A key finding of the present article is that enveloped RNA viruses, including IAV, and fusogenic liposomes both stimulate type I interferon expression in a manner dependent on STING but not cGAS. In contrast, DNA stimulates the same response through a pathway dependent on both cGAS and STING. These data suggest that the process of virus-cell membrane fusion is responsible for stimulation of STING-dependent signalling by enveloped RNA viruses. We previously reported that herpes simplex virus-like particles induce low-grade interferon-β expression through fusion with the cell plasma membrane14, and the present data suggests that this mechanism is involved in mounting antiviral responses against enveloped but not naked RNA viruses. It still remains unresolved how the fusion of viral membranes with the cell is detected to initiate signalling.
A second conclusion from the present study is that STING-dependent signalling can be activated by additional mechanisms other than through binding to cGAMP. To this end, our identification of Arg168 (Arg169 in human STING) as being important for stimulation of interferon expression by liposomes but not cGAMP, demonstrates that activation by these two stimuli can be mechanistically separated. Importantly, the STING R168A mutant exhibited impaired ability to evoke full interferon and antiviral responses during infection with RNA viruses. Arg168 is located just outside the STING dimerization surface, is facing away from the cGAMP-binding pocket and is surface exposed4,6,7. Therefore, it is possible that this positively charged and highly conserved residue is involved in protein–protein interactions with yet unknown partner(s), which are recruited upon membrane fusion and are involved in stimulating STING-dependent signalling. With respect to the existence of mechanisms of STING activation independent of DNA stimulation and cGAMP engagement, patients with gain-of-functions mutations in STING and constitutive activation of the pathway were recently reported28.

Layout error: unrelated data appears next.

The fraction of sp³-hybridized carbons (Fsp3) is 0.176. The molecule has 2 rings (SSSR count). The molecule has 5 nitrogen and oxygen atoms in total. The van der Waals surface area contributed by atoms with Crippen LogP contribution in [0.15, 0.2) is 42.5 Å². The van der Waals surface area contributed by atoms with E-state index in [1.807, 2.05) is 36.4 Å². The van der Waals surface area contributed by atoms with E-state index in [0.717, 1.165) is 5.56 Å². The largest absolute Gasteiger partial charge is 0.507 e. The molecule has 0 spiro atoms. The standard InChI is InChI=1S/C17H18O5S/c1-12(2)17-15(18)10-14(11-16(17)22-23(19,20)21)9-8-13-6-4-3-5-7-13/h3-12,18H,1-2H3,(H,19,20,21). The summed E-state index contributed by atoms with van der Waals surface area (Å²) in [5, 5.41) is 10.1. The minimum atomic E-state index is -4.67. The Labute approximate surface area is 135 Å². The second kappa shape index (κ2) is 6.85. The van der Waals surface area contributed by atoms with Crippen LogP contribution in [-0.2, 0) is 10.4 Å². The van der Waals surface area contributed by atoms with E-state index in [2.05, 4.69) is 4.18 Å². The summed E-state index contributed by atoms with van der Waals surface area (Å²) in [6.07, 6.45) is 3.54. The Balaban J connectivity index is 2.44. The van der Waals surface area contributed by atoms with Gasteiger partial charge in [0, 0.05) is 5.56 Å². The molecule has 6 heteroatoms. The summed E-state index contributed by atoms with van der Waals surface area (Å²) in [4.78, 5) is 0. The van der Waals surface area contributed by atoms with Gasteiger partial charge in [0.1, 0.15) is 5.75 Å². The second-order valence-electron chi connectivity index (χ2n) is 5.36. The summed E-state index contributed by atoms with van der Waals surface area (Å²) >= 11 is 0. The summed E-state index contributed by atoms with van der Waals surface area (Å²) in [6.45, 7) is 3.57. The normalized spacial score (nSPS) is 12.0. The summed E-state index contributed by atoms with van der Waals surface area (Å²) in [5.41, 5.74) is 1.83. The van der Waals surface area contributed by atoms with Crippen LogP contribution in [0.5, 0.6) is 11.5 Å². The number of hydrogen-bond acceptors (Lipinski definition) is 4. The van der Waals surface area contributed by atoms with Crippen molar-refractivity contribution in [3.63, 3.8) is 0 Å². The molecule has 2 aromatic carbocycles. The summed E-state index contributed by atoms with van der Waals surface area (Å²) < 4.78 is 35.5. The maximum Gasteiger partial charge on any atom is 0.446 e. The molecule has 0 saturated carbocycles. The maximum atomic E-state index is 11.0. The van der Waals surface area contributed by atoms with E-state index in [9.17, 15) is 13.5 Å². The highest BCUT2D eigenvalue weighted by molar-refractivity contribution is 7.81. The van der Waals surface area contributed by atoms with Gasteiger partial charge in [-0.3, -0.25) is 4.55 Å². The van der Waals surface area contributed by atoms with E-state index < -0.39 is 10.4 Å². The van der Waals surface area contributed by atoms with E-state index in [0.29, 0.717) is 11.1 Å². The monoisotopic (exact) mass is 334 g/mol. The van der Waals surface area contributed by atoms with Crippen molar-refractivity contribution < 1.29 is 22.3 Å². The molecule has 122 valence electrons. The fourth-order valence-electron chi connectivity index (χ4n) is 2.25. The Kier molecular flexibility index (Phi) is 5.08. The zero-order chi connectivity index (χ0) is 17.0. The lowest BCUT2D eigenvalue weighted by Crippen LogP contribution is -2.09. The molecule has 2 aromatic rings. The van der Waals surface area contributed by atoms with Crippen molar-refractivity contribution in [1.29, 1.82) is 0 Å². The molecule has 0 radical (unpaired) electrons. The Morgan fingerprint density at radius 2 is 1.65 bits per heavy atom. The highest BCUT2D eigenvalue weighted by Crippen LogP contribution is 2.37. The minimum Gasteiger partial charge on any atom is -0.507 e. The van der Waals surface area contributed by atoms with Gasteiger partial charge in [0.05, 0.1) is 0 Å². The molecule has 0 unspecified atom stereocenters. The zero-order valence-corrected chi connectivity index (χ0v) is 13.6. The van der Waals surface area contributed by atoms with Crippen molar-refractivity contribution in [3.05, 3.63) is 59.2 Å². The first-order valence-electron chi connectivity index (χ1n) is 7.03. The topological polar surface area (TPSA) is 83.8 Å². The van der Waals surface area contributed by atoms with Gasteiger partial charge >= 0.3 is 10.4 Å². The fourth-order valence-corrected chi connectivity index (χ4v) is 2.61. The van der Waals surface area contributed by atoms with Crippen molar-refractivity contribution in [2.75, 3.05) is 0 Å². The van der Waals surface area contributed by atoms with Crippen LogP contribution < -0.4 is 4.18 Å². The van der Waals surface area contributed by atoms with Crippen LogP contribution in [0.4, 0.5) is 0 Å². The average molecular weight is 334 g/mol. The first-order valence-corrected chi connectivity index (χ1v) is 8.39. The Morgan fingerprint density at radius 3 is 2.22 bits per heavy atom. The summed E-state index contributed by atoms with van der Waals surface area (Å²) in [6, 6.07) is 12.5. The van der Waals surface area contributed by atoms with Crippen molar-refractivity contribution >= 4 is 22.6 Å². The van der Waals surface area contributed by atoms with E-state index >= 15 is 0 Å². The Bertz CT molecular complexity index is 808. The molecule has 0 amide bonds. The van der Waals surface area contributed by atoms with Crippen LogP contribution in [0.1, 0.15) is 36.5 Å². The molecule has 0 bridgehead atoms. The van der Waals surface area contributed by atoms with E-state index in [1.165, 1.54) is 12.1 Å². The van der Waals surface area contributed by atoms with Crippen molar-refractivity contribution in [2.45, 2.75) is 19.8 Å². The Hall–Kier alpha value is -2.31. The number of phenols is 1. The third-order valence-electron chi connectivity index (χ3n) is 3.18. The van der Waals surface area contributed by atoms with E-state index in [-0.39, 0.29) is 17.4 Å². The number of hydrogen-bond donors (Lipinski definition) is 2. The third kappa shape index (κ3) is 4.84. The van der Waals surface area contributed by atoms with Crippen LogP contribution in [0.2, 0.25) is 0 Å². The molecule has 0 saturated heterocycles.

Fusion-stimulated STING-dependent signalling was inhibited by the IAV FP. This suggests that the pathway is of importance for defence against IAV infections. hemagglutinin is essential for the fusion of IAV with the host cell, and FP is engaged in the membranous region during fusion18. We found that hemagglutinin did co-localize with a small pool of STING early during infection, and STING was precipitated with hemagglutinin in cell lysates from infected cells. The observation that most STING did not co-localize with hemagglutinin could suggest that the STING–hemagglutinin interaction is very transient in nature or that only the pool of STING engaged in sensing of fusion is targeted by hemagglutinin. Since STING needs to be activated to stimulate signalling, and the cGAS-STING pathway is not activated by RNA viruses, our data could suggest that hemagglutinin selectively targets the pool of STING recruited to endosomes, thus preventing fusion-stimulated signalling.